No Screen Peeking!
Remember the days when games like Halo and Call of Duty were just starting out and offered four-player local multiplayer. The screen would divide into four sections, and friends would take each other out to get points. However, it was often that some players would hide, and instead of looking for them, other players would simply “peek” at their screens to figure out where they were. Anyone with younger siblings is probably familiar with this strategy (I was certainly a proponent of it back in the day).
That’s where developer Samurai Punk enters the picture years later. Seeing the strategy of screen peeking, they were inspired to create a game called Screencheat, where the only way to win was by looking at the other player’s screens. The game released on PC, then PS4 and Xbox One. Now, Samurai Punk has remastered the graphics and added a few new tricks for a re-release on the Nintendo Switch. Is Screencheat Unplugged the definitive version of the game?
I’ll get this out of the way: Screencheat Unplugged is a great time. I played the original on PC, and the Nintendo Switch version is just as exciting as I remember. Every player is invisible, so the only way to find them is by looking at their screens. Going through fast-paced battles where one shot confirms a kill makes each round feel intense as players frantically shoot, hoping that they land a hit. It’s the sort of formula that led to my friends and I yelling and taunting.
Screencheat Unplugged isn’t a game for everyone, though. While it’s great fun to play, not everyone will be good at it. It moves rather quickly, and trying to look at other people’s screens at the same time can be disorienting. Once you start to figure out where your opponent is, you’re probably dead yourself. Certain people will naturally be better at the game, as they can process information from multiple screens better. There is a steep learning curve for those who aren’t good at video games in general. With that said, Screencheat Unplugged is best played with people who know what they’re doing.
The developers do their best to make sure the game is accessible on their part. Each stage is divided into four sections with four different colors. This makes it easy to glance at an opponent’s screen and know where they are. Likewise, there are small lines that show where people are moving, and when they shoot, they become much more visible. Small touches like these make the game feel more well-designed.
What I appreciate about Screencheat Unplugged is how Samurai Punk didn’t assume the concept itself was fun enough to carry the game forward with just a handful of modes. The game has several to choose from and unlock, including a coin collection mode, a king of the hill, and even their humorously-titled “Capture the Fun”. All these modes made me more invested in the game, as it was harder to get tired of playing, which makes Screencheat Unplugged a few steps above the rest.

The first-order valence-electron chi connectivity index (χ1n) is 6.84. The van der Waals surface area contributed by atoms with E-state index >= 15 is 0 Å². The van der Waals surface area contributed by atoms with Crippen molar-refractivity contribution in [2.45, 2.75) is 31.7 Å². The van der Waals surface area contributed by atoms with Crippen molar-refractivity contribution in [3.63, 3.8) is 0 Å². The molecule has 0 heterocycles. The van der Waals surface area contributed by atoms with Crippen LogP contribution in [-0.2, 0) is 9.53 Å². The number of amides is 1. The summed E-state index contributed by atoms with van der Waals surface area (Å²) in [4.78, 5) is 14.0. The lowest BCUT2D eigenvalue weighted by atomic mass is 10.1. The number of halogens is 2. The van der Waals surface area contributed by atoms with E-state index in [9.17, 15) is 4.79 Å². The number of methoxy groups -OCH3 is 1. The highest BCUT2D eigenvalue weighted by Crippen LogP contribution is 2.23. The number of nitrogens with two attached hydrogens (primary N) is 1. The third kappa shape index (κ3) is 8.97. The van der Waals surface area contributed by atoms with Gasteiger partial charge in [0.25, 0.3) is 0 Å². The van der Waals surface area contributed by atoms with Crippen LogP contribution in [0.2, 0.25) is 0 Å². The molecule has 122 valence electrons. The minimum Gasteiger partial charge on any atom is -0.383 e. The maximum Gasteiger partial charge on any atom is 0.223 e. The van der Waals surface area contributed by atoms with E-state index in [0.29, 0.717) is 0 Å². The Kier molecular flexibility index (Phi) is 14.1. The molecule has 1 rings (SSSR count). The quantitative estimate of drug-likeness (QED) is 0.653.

On top of modes, there are also plenty of stages, weapons, and skins to unlock. The stages are all varied in their layouts and stand out from one another quite nicely. The weapons are each creative and wacky, though they’re not all balanced well, leaving some to become more useful than others. The skins are purely aesthetic for your ragdoll character, but they can be entertaining to say the least.
All of this content makes Screencheat Unplugged feel like a great value, but there’s just one problem: you have to spend a long time playing to even have access to that value. The game starts you off with one map, one weapon, one mode, and a few skins. Everything else you have to unlock by leveling up. Unfortunately, the game doesn’t reward you every time you play. The more you level up, the longer it’s going to take. After playing for a few hours, I only managed to unlock two or three more stages, two weapons, and three skins. There is still way more content to unlock, and it doesn’t feel like I’ll ever get to it. Unlocking stuff can be fun, but when it takes this long, it can be more trouble than it’s worth.
Colors and Textures
As its biggest draw, Screencheat Unplugged is essentially the same game released before, but with remastered visuals. Having played both versions, it’s easy to see how much cleaner Unplugged is. The maps have a neat shine to them with some better texturing and models across the board. Everything has a bright and colorful pop that makes the game feel much more fun to play. For the most part, the game also runs at a steady 60 fps, though I did experience some slowdown whenever lots of things were happening involving all four players.
Added to the Unplugged version are some new death messages. I want to point this out because it’s clear that the developers, and by extension, the game have a great sense of humor that established gamers will find quite entertaining. It’s nice to see developers have a bit of fun with their game.
System reviewed on: Nintendo Switch.
Disclaimer: A review code for Screencheat Unplugged was provided by Stride PR.